Until the discovery and successful exploitation of shale gas production, it may be noted, that US was a net importer. And now, thanks to shale gas, it has turned the table for that country to become a surplus exporter in the world, set to reach this status much before 2017-20.

 

According to the present estimates, if the shale resources are properly tapped, this 96 tcf of gas is adequate for India's requirement for 26 years! Of the two licensees in India, it was ONGC that was first to discover gas reserves in Icchapur, Durgapur-Ranigunj area, covering an estimated 12,000 sq km. This was announced in January 2011 and it was achieved thanks to the efforts of scientists in the KD Malviya Institute of Petroleum Exploration. The gas was discovered when ONGC drilled a 2,000 metre deep well and the pilot project has been awarded to Schlumberger.

 

Both USA and Canada are the leaders in shale exploration and 17% of the gas produced in the US comes from this sector. ONGC's record has been disputed by Gujarat State Petroleum Corporation (GSPC) and the latter claims to be the first in India to actually discover shale gas. The discovery was made way back in 2004, seven years before ONGC, and having drilled several exploratory wells in Tarapur, Ahmedabad, Ankaleshwar, Sanand and Miroli blocks. The wells were 2,500-metre deep wells. However, due to the lack of clear-cut policy announcement by the government on shale, they did not take further steps in this direction, though, they shared the findings with ONGC, which has been exploring in the Cambay basin for some five decades!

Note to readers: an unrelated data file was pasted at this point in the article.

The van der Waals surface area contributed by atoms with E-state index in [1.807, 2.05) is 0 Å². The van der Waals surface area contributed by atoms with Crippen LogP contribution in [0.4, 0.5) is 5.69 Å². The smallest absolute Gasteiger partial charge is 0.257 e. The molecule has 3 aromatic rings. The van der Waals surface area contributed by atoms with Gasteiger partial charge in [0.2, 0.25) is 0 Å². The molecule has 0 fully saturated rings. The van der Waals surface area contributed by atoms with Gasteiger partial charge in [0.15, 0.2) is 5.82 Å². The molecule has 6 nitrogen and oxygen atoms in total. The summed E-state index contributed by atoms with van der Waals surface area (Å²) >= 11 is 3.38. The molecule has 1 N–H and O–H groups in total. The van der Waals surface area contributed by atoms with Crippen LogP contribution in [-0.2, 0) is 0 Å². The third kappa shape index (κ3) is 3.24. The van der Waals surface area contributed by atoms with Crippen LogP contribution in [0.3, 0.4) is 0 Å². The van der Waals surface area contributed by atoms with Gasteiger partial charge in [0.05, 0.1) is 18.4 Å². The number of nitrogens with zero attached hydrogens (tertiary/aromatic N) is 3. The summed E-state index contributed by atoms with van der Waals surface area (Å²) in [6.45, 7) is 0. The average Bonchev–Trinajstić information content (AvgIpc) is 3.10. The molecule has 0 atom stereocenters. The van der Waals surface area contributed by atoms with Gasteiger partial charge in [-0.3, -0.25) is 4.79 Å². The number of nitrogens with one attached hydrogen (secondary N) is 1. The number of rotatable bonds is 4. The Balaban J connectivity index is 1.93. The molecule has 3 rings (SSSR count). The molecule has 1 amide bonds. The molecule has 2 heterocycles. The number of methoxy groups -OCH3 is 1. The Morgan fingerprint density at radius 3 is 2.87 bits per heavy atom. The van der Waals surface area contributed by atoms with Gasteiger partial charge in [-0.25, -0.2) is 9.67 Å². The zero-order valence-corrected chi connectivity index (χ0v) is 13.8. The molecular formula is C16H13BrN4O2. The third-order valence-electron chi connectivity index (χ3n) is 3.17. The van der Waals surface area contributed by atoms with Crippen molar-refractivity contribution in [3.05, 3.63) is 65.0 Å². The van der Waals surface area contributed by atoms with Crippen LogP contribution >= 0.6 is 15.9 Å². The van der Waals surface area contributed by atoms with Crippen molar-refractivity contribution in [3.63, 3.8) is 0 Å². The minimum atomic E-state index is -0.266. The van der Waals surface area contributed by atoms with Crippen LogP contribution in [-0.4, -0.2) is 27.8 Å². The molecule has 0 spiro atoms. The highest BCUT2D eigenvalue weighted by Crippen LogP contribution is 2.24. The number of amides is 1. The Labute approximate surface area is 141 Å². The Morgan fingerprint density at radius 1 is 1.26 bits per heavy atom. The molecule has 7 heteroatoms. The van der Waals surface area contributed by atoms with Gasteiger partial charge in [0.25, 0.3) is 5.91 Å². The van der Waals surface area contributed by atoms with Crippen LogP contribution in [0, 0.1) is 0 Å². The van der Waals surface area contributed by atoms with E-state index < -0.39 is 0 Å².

The other major oil and gas producer, Reliance Industries, has not shown any interest in shale discoveries or its development in India. Instead, they have taken a different approach by taking a direct business interest in investing $1.7 billion in Atlast Energy's lease hold in Marcelllus shale gas in the eastern US, thus securing a 40% stake in the company. In the long run, this will give them the advantage of knowing more about "fracking" and maybe, alternative methods to avoid use of water. This is not a pipe dream. It remains to be seen as to what may happen in the years ahead.

 

Although Moneylife has covered the shale resources before, it is worth repeating that the process of recovering shale oil and gas — "fracking" — is a new technology that has been used extensively and successfully in US and Canada, both of which have enough water resources, as a start. Unless and until this dirty chemically contaminated water is purified and "certified" for reuse, the discharge is definitely injurious to surrounding areas, and environmentalists are up in arms to prevent this happening. Under these difficult circumstances, what should India really do? It should actually continue to explore and discover our reserves and carry on research to find out if there are any other better methods of "fracking", perhaps by greater use of "mud-chemicals and the like", rather than water, and learn to "purify" the same for reuse. Let the shale resources lie buried in the bowels of the earth, until we find better methods to extract them. We need to save mother earth from wanton destruction in this "fracking" manner!

 

(AK Ramdas has worked with the Engineering Export Promotion Council of the ministry of commerce. He was also associated with various committees of the Council. His international career took him to places like Beirut, Kuwait and Dubai at a time when these were small trading outposts; and later to the US.)